In 1952, Rotundo achieved a new commercial impact by hiring Enrique Campos, who succeeded in carrying out with Rotundo one of the most brilliant stages of his career. He recorded anthological pieces like the tangos “Libertad”, “Llorando la carta”, “Ebrio”, and with Floreal Ruiz, perhaps the most perfect interpretation in duo of the waltz by Charlo and José González Castillo, “El viejo vals”, a cash-box record hit.

In 1953 when Julio Sosa split with the Francini-Pontier Orchestra, he was lured by Rotundo to join his team. He offered the amount of $ 5000 a month. The former immediately agreed. During the two years that Sosa spent with the orchestra, he achieved, what later would be, the style that would make him succeed as soloist and which would lead him to be one of the greatest voices in tango. His numbers: “Justo el treinta y uno”, “Mala suerte”, “Bien bohemio”, “Levanta la frente”, “Dios te salve m'hijo”, “Secreto”, surpassed all cash-box forecasts.

In the late 1955 another great vocalist, Jorge Durán, as well passed through the ranks of the orchestra. He recorded two pieces, the waltz “Poema para mi madre” and the tango “Sus ojos se cerraron”, both cut in December of that year.

The last big contract made by Rotundo was when he hired the singer Alfredo Del Río —the one who sang with Alfredo Gobbi—. A testimony of it are his two recordings: “Todavía estás a tiempo” and “Destino en flor”.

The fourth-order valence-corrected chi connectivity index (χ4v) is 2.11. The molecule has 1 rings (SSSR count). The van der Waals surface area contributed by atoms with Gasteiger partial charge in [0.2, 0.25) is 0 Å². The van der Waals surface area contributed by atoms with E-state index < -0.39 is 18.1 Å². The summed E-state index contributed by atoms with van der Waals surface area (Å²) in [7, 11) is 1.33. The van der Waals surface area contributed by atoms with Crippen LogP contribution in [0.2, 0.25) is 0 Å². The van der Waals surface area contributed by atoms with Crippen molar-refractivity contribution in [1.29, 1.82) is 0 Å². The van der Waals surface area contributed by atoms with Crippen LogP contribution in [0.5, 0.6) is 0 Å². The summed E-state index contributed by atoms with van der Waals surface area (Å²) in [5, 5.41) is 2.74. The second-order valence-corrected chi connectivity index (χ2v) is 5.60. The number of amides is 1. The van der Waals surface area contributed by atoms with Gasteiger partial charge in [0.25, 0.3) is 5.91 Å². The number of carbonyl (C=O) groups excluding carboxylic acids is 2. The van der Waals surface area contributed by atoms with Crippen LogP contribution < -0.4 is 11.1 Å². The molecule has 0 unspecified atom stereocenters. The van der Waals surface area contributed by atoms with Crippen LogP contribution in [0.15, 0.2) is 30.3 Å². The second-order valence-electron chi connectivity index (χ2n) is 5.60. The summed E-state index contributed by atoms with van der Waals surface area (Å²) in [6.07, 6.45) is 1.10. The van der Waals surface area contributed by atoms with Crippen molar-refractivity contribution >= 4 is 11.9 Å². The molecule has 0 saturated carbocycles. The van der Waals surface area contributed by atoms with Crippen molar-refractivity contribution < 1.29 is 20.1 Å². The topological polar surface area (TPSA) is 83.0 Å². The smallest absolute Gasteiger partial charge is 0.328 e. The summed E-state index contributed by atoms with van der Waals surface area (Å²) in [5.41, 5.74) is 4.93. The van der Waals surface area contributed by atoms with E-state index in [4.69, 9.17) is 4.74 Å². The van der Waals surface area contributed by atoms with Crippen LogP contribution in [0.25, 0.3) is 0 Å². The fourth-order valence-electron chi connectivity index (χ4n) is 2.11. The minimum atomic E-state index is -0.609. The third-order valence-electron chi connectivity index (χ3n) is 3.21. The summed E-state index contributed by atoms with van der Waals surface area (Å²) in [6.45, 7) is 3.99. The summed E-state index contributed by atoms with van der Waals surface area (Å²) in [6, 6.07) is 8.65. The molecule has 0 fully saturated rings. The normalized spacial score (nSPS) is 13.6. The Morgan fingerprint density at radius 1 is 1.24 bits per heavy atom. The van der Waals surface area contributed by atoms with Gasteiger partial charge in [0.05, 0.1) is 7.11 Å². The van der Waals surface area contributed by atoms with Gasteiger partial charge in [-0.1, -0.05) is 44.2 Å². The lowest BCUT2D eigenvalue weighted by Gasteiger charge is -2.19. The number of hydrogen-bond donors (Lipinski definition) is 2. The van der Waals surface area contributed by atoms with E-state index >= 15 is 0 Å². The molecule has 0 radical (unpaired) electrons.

The last singer of this brilliant stage of Rotundo was Roberto Argentino, who recorded only one number: the tango “Qué tarde que has venido”.

All these recordings were made in the studios of the Pampa label, which was a branch of the Odeon company.

Because of a cruel political persecution and for his Peronist ideas, he was banned like many men of the world of our national and popular culture. His wife, the female singer Juanita Larrauri, also suffered persecution and was finally incarcerated for having been a personal friend of Eva Perón's and senator of the Nation. During her prison days she shared hours with a gentleman in life and in art, don Hugo Del Carril. Due to these episodes, Rotundo came back to his paper enterprise.

Very few orchestras in so little time, just eight years, achieved the popularity of Francisco Rotundo.

As composer with Reinaldo Yiso, he reached an outstanding success with the tango “Un infierno” through the renditions of Floreal Ruiz and Alberto Morán. He as well composed the instrumental tango “Para florearse”, “Siempre tu voz”, “Rezongo malevo”, “Un cariño”, “Sin remordimiento” and with Ernesto Rossi, a tango dedicated to the soccer club Estudiantes de La Plata.

In the late 60s he quit running his printing shop and returned for some years to his old flame: music. He summoned his friend and brother-in-soul Tití Rossi to open, firstly in the neighborhood of Liniers and later in Villa Luro, his local La Casa de Rotundo, where he put together a new orchestra. Outstanding figures of our city music performed on that venue: Jorge Casal, Carlos Roldán, Alfredo Del Río, Mario Bustos and Alfredo Dalton, and also maestro Horacio Salgán.

Rotundo, besides being a tango great, he was a friend, with codes and gentlemanliness, unjustly forgotten, so I rescue him from oblivion in this contribution for Todo Tango.